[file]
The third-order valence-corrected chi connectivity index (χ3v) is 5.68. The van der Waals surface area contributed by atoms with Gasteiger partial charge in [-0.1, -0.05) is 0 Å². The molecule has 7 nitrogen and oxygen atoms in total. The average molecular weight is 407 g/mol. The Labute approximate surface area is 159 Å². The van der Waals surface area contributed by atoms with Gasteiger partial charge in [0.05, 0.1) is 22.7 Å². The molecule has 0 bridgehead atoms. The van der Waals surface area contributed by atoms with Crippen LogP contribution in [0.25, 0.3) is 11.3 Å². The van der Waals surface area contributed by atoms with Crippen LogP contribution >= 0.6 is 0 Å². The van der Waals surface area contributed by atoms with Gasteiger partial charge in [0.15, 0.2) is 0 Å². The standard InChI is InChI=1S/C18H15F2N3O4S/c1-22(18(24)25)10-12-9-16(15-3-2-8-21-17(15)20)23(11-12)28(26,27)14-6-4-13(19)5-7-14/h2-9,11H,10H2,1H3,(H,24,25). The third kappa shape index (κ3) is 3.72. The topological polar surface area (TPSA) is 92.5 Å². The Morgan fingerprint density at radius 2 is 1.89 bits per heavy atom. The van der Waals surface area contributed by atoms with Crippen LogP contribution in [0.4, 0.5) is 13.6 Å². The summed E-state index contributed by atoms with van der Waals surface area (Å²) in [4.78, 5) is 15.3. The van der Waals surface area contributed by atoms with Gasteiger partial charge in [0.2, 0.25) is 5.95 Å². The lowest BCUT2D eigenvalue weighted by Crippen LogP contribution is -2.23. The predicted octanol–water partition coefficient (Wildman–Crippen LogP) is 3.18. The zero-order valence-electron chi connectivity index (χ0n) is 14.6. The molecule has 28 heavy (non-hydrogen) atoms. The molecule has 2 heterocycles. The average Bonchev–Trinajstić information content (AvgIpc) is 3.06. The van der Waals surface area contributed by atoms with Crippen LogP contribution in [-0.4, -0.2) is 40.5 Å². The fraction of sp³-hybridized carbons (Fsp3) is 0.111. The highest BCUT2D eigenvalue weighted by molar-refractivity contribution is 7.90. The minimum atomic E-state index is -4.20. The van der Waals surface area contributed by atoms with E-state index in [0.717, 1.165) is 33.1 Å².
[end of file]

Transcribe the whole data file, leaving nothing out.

The third-order valence-corrected chi connectivity index (χ3v) is 5.68. The van der Waals surface area contributed by atoms with Gasteiger partial charge in [-0.1, -0.05) is 0 Å². The molecule has 7 nitrogen and oxygen atoms in total. The average molecular weight is 407 g/mol. The Labute approximate surface area is 159 Å². The van der Waals surface area contributed by atoms with Gasteiger partial charge in [0.05, 0.1) is 22.7 Å². The molecule has 0 bridgehead atoms. The van der Waals surface area contributed by atoms with Crippen LogP contribution in [0.25, 0.3) is 11.3 Å². The van der Waals surface area contributed by atoms with Crippen LogP contribution >= 0.6 is 0 Å². The van der Waals surface area contributed by atoms with Gasteiger partial charge in [0.15, 0.2) is 0 Å². The standard InChI is InChI=1S/C18H15F2N3O4S/c1-22(18(24)25)10-12-9-16(15-3-2-8-21-17(15)20)23(11-12)28(26,27)14-6-4-13(19)5-7-14/h2-9,11H,10H2,1H3,(H,24,25). The third kappa shape index (κ3) is 3.72. The topological polar surface area (TPSA) is 92.5 Å². The Morgan fingerprint density at radius 2 is 1.89 bits per heavy atom. The van der Waals surface area contributed by atoms with Crippen LogP contribution in [0.4, 0.5) is 13.6 Å². The summed E-state index contributed by atoms with van der Waals surface area (Å²) in [4.78, 5) is 15.3. The van der Waals surface area contributed by atoms with Gasteiger partial charge in [0.2, 0.25) is 5.95 Å². The lowest BCUT2D eigenvalue weighted by Crippen LogP contribution is -2.23. The predicted octanol–water partition coefficient (Wildman–Crippen LogP) is 3.18. The zero-order valence-electron chi connectivity index (χ0n) is 14.6. The molecule has 28 heavy (non-hydrogen) atoms. The molecule has 2 heterocycles. The average Bonchev–Trinajstić information content (AvgIpc) is 3.06. The van der Waals surface area contributed by atoms with Crippen LogP contribution in [-0.4, -0.2) is 40.5 Å². The fraction of sp³-hybridized carbons (Fsp3) is 0.111. The highest BCUT2D eigenvalue weighted by molar-refractivity contribution is 7.90. The minimum atomic E-state index is -4.20. The van der Waals surface area contributed by atoms with E-state index in [0.717, 1.165) is 33.1 Å².